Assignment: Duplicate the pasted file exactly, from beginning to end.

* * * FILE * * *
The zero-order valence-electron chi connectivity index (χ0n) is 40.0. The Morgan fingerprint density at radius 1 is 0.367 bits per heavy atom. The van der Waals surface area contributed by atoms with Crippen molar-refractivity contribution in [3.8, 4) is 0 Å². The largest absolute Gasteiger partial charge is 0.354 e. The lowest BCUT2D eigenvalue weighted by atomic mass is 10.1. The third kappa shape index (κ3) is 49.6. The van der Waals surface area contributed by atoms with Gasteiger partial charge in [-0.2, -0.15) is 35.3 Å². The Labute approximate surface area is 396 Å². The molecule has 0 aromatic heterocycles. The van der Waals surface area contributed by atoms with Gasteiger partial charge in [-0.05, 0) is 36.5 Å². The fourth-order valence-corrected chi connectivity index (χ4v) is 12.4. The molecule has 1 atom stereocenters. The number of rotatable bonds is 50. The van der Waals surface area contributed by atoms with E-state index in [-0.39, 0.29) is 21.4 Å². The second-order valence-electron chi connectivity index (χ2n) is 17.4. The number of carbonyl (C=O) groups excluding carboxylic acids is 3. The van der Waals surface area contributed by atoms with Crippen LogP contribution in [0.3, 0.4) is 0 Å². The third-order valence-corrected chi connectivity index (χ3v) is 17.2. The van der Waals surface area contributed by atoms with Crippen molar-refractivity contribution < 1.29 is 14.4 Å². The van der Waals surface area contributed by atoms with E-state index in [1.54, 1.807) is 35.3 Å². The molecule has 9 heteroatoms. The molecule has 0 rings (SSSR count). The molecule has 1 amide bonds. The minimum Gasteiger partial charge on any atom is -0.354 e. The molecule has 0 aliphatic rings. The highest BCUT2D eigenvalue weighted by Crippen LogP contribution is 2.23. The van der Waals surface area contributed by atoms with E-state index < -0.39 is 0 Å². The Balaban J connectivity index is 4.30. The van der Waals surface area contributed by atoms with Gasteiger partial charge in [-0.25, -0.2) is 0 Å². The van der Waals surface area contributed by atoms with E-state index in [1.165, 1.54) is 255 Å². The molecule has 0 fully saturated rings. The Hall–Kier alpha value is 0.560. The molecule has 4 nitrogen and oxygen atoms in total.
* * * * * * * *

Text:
The zero-order valence-electron chi connectivity index (χ0n) is 40.0. The Morgan fingerprint density at radius 1 is 0.367 bits per heavy atom. The van der Waals surface area contributed by atoms with Crippen molar-refractivity contribution in [3.8, 4) is 0 Å². The largest absolute Gasteiger partial charge is 0.354 e. The lowest BCUT2D eigenvalue weighted by atomic mass is 10.1. The third kappa shape index (κ3) is 49.6. The van der Waals surface area contributed by atoms with Gasteiger partial charge in [-0.2, -0.15) is 35.3 Å². The Labute approximate surface area is 396 Å². The molecule has 0 aromatic heterocycles. The van der Waals surface area contributed by atoms with Gasteiger partial charge in [-0.05, 0) is 36.5 Å². The fourth-order valence-corrected chi connectivity index (χ4v) is 12.4. The molecule has 1 atom stereocenters. The number of rotatable bonds is 50. The van der Waals surface area contributed by atoms with E-state index in [-0.39, 0.29) is 21.4 Å². The second-order valence-electron chi connectivity index (χ2n) is 17.4. The number of carbonyl (C=O) groups excluding carboxylic acids is 3. The van der Waals surface area contributed by atoms with Crippen LogP contribution in [0.3, 0.4) is 0 Å². The third-order valence-corrected chi connectivity index (χ3v) is 17.2. The van der Waals surface area contributed by atoms with Crippen molar-refractivity contribution < 1.29 is 14.4 Å². The van der Waals surface area contributed by atoms with E-state index in [1.54, 1.807) is 35.3 Å². The molecule has 9 heteroatoms. The molecule has 0 rings (SSSR count). The molecule has 1 amide bonds. The minimum Gasteiger partial charge on any atom is -0.354 e. The molecule has 0 aliphatic rings. The highest BCUT2D eigenvalue weighted by Crippen LogP contribution is 2.23. The van der Waals surface area contributed by atoms with E-state index < -0.39 is 0 Å². The Balaban J connectivity index is 4.30. The van der Waals surface area contributed by atoms with Gasteiger partial charge in [-0.25, -0.2) is 0 Å². The van der Waals surface area contributed by atoms with E-state index in [1.165, 1.54) is 255 Å². The molecule has 0 fully saturated rings. The Hall–Kier alpha value is 0.560. The molecule has 4 nitrogen and oxygen atoms in total.